Proceedings of The Physiological Society

King's College London (2011) Proc Physiol Soc 22, PC04

Poster Communications

The MRC London neurodegenerative diseases brain bank: a resource for neuroscience research

C. Troakes1, S. Al-Sarraj1

1. London Neurodegenerative Diseases Brain Bank, Institute of Psychiatry, King's College London, London, United Kingdom.

Clinically and neuropathologically well-characterised human brain tissue is one of the most important resources for neuroscience research and is essential in the battle to develop new strategies and treatments for neurodegeneration. There has been significant research progress in recent decades and post-mortem tissue has played a major role in enabling advances in diagnosis, characterisation of pathological features, molecular genetics and bioinformatics. The MRC London Neurodegenerative Diseases Brain Bank (LNDBB) is one of the largest brain banks in the UK. Since its establishment in 1989 it has collected over 2000 cases (formalin fixed and frozen samples). We focus our banking on neurodegenerative diseases, including Alzheimer’s disease, Dementia with Lewy Bodies, Motor Neurone Disease and Frontotemporal dementia and age-matched controls but also house smaller collections, such as psychosis and paediatric disorders, in order to enhance research in these areas. The LNDBB operates a transparent and open-door policy for provision of central nervous system tissue to researchers. So far we have completed over 1270 requests and provided over 10,000 samples to national and international institutions. We are part of the MRC UK Brain Banks and Brains for Dementia Research networks which aim to encourage and facilitate both tissue donation and accessibility and use by researchers. The brain bank also carries out studies into the best methods of preservation of tissue and the research potential of archival fixed tissue. We are constantly updating our procedures to ensure tissue is of the best quality for use in current research techniques.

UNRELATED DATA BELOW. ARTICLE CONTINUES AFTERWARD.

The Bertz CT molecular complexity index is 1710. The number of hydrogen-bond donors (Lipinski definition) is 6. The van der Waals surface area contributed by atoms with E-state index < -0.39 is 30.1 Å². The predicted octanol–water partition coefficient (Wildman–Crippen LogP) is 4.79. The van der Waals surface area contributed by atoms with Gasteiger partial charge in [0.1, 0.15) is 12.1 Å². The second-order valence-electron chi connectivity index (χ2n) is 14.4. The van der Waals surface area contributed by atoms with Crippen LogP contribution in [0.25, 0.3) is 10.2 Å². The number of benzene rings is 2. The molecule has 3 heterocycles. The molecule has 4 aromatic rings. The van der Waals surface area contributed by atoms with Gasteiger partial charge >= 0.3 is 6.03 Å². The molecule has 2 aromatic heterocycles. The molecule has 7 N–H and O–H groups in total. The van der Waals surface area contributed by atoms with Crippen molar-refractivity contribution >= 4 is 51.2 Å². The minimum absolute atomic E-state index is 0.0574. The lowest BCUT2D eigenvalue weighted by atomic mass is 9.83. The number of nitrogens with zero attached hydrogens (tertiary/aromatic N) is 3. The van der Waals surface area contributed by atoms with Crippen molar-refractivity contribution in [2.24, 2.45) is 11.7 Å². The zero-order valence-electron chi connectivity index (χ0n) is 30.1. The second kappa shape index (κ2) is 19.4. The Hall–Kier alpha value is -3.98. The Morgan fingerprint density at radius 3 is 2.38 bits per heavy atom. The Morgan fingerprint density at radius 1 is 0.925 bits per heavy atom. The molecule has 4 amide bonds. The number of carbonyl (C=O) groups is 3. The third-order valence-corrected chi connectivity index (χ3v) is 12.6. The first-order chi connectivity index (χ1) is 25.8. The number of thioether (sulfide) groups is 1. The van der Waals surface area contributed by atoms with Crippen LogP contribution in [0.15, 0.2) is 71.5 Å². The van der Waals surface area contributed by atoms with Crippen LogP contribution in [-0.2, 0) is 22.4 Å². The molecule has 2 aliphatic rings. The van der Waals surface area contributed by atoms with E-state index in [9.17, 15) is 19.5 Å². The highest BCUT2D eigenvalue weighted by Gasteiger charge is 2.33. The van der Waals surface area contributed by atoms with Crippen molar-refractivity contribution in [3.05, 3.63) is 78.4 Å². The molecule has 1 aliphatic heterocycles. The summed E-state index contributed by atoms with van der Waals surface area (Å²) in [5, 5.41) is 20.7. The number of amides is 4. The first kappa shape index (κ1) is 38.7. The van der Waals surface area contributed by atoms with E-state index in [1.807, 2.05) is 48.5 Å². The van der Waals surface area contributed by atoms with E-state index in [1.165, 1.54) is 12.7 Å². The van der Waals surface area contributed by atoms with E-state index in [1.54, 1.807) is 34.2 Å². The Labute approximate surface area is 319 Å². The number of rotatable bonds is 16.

Where applicable, experiments conform with Society ethical requirements